Microsoft says security patches slowing down PCs, servers

According to Bloomberg news on January 10, 2018, 1:00 AM GMT+8, Microsoft Corp said on Tuesday that software patches released to guard against microchip security threats slowed down some personal computers and servers, with systems running on older Intel Corp processors seeing a noticeable decrease in performance.

Microsoft’s statement suggests the slowdowns could be more substantial than Intel previously indicated. While the CEO of Intel Brian Krzanich said on Monday that the problem may be more pervasive than first thought. He didn’t discuss the degree of impact but only mention that some machines would be more affected than others.

Shares in Intel, which reiterated on Tuesday that it saw no sign of significant slowdown in computers, fell 2.5 percent taking the loss since the issue surfaced last week to about 7 percent or around $15 billion in market value. While AMD shares have gained nearly 20 percent in the last week as investors speculated that the chipmaker could wrest market share from Intel, whose chips were most exposed to the security flaws.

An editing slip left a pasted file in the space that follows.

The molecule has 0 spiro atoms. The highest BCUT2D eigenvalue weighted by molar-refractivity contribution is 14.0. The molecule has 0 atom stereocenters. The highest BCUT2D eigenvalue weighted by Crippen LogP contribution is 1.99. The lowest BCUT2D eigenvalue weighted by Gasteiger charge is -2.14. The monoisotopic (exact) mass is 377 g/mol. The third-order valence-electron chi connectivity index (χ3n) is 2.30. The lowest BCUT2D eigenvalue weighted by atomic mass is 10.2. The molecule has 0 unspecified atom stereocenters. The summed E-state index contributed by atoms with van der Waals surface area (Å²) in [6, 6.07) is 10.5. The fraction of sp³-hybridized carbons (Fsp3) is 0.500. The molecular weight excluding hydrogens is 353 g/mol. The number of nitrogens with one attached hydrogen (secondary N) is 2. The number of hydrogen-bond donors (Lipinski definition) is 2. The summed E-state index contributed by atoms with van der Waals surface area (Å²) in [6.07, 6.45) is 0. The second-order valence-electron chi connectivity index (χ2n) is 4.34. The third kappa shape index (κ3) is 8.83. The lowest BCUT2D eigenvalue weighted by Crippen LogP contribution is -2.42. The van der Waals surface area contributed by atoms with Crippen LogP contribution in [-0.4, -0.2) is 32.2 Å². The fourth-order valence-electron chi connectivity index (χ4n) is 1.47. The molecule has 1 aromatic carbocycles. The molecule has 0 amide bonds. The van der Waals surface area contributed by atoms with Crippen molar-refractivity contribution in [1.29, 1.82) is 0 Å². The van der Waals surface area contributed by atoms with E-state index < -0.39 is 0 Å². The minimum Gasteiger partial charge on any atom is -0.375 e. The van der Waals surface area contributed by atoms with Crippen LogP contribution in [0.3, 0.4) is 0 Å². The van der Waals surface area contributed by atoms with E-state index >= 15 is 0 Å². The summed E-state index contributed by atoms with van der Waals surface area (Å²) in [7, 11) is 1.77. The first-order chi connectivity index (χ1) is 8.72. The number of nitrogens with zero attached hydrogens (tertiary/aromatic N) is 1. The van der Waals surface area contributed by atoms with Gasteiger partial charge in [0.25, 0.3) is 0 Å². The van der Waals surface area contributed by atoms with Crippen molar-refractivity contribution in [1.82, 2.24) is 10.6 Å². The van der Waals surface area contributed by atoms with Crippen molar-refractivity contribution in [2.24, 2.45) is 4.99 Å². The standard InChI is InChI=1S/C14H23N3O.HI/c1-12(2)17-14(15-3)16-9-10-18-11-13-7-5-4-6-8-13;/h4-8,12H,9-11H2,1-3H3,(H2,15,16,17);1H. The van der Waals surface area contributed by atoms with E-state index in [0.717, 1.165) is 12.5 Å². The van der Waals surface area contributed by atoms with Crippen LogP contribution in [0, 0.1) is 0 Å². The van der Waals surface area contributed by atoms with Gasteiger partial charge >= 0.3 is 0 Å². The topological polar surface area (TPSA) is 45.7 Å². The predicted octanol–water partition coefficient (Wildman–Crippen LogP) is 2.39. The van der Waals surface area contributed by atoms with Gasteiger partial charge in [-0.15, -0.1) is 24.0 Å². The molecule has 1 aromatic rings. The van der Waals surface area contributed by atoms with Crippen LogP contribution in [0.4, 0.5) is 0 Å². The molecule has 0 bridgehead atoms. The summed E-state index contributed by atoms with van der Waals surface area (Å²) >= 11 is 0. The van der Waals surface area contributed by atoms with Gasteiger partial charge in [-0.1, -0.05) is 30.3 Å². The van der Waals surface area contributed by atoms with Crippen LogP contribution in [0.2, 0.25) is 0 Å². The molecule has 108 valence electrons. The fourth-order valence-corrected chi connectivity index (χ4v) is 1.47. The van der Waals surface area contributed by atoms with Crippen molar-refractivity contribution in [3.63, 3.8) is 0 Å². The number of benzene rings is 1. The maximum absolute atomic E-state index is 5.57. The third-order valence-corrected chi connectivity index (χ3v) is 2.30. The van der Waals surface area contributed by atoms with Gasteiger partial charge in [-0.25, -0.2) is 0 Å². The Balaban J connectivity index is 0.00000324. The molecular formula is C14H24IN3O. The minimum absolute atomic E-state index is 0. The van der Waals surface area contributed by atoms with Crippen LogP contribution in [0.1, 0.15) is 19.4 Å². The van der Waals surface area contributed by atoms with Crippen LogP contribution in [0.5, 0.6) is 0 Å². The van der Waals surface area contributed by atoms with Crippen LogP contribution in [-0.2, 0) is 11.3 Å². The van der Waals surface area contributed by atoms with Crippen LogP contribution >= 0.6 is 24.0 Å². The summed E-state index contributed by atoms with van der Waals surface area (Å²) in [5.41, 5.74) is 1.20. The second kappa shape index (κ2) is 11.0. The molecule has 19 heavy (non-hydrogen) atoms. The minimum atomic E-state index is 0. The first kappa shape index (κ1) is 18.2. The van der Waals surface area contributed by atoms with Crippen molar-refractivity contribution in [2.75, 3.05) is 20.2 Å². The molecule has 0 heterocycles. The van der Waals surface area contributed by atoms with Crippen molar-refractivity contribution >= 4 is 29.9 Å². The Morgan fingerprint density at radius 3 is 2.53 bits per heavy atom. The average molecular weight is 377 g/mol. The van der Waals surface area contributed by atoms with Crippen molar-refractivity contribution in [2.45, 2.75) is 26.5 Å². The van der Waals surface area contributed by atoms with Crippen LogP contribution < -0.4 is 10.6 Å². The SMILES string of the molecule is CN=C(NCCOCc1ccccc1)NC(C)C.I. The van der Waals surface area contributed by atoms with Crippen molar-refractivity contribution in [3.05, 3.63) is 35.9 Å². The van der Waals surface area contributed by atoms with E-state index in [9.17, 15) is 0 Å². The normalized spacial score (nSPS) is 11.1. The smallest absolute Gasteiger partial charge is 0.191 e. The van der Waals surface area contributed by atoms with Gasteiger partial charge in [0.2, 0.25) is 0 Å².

Security researchers disclosed the flaws on January 3 that affected nearly every modern computing device containing chips from Intel, AMD and ARM Holdings, owned by Japan’s SoftBank Group Corp.

The increasingly dire assessments of the problem mean some customers will have to accept worsening computer performance in the name of security, forcing them to add more servers to get back to where they were before applying the security updates. It also shows the challenge of patching such widespread hardware flaws.

Until now, Intel and AMD have not disclosed the number of chips affected by the security flaws yet. But on Tuesday AMD said it was aware of an issue with some older-generation processors following the installation of a Microsoft security update that was published over the weekend.